Third party cookies as those cookies that a browser sends to a different website that the one we are visiting. This functionality is used and too often abused for marketing purposes and to track users’ Web navigation. Indeed the latest announcements by browser makers indicate that in one year most browsers will not allow anymore any third party cookie.
But there is a nice little trick to run around this restriction. Suppose one is visiting the company.com website. Cookies for the websites in the company.com domain and any subdomain like shop.company.com are not third party, whereas relatively to the company.com domain, cookies for websites in the tracker.com domain are third party. Now the idea is very simple: what if there is a domain tracker.company.com which points to the tracker.com website? Cookies for tracker.company.com are not third party, so they are allowed. And this can be done quite easily with the appropriate DNS configuration. The principal DNS record is an A (for Address) type record which maps a domain name to an IP address. But very common is also the CNAME (Canonical Name) record which maps a domain name to another domain name (that is an alias), like tracker.company.com mapped to tracker.com. So the browser sees tracker.company.com (first party), but the cookie ends up in tracker.com (third party). As simple as that.
Third party cookies are mostly used for advertisement purposes: in practice in the website one puts some code from the advertisement company which displays advertisements, counts views and tracks viewers. With CNAME-cloaked tracking the owner of the website not only has to install the code for displaying the advertisements, but also to insert in the DNS the CNAME record to the advertisement website.
Third party cookies have not disappeared yet, and the competition on CNAME-cloaked tracking has already started: how can browsers and AD-blocker extensions block these disguised third party cookies? And how can advertisement companies can continue to track users’ Web navigation?
PS. A non technical comment: nothing is really for free in life, free resources on Internet must be payed by someone, and a free website is often payed by advertisements. The important point is to find the right balance between price and hidden costs (including our personal information).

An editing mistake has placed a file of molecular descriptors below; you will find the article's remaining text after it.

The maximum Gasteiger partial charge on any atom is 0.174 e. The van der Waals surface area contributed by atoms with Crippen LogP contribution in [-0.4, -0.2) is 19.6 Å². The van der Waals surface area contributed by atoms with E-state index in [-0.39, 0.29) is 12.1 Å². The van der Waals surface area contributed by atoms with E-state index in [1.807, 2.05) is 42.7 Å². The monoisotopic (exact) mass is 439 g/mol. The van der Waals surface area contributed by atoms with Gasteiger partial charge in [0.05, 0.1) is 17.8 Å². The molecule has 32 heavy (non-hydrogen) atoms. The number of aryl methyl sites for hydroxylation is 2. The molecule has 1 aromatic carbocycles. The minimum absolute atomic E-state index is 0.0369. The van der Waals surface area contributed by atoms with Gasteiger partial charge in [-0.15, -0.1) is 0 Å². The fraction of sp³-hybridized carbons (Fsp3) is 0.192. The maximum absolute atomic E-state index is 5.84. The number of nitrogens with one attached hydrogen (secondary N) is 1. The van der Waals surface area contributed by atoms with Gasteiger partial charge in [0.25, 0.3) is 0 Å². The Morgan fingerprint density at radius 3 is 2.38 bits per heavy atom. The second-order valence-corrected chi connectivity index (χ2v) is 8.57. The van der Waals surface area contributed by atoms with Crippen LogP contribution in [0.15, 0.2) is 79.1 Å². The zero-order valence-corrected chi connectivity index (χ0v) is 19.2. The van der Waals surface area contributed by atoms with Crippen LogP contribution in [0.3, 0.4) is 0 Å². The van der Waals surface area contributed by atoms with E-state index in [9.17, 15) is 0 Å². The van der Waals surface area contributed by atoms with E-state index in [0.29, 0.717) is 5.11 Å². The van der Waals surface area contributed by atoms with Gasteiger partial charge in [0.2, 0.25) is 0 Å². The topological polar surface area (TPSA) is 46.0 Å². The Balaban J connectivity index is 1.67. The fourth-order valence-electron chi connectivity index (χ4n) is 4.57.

Apple and Google (in alphabetic order) have released a draft of a cryptographic protocol named Contact Tracing (here the specification) for a new Privacy-preserving Bluetooth protocol to support COVID-19 Contact Tracing. As far as I understand (please correct me if I have misunderstood something), it should work as follows:
- Bluetooth LE is extended on the devices with this new procotol
- A service provider distributes an App which makes use of the protocol and communicates with a server managed by the service provider or a third party
- Users install the App on their devices and keep Bluetooth on
- When two devices with the App installed are nearby, they exchange some locally generated cryptographic key material called Rolling Proximity Identifier: these identifiers are privacy preserving, that is from the identifier alone it is not possible to identify the device which originated it; all Rolling Proximity Identifiers are stored only locally on the devices themselves (both originator and receiver)
- When a user tests positive to COVID-19, she or he inserts this information in the App which then generates a set of cryptographic key material called Diagnosis Keys corresponding to the days in which the users could have been already infected; the App then sends the Diagnosis Keys to the server which distributes them to all other devices on which the App is running
- When an App receives from the server some Diagnosis Keys, it is able to compute a set of Rolling Proximity Identifiers and to check if at least one is present in the local storage; if there is a match, the information derived is that on a certain day, in a 10 minutes time interval, the user of the App has been in proximity with a person who later tested positive to COVID-19.
Obviously a Privacy pre-requisite to all this is that neither server nor App manage or store any other information or metadata about the users and the devices on which the App runs.
Can we trust the information we find online?
The general answer is NO, but we all behave as if it was YES.
Personally I see example of it even when I look online for simple information like train schedules or traffic jam conditions. Ever happened to be warned of a major traffic jam ahead and find no traffic whatsoever? Did everybody hear the news and auto-magically disappear from the road?
At a very high level, we can consider two ways in which untrustable (misleading or plainly wrong) news are posted online: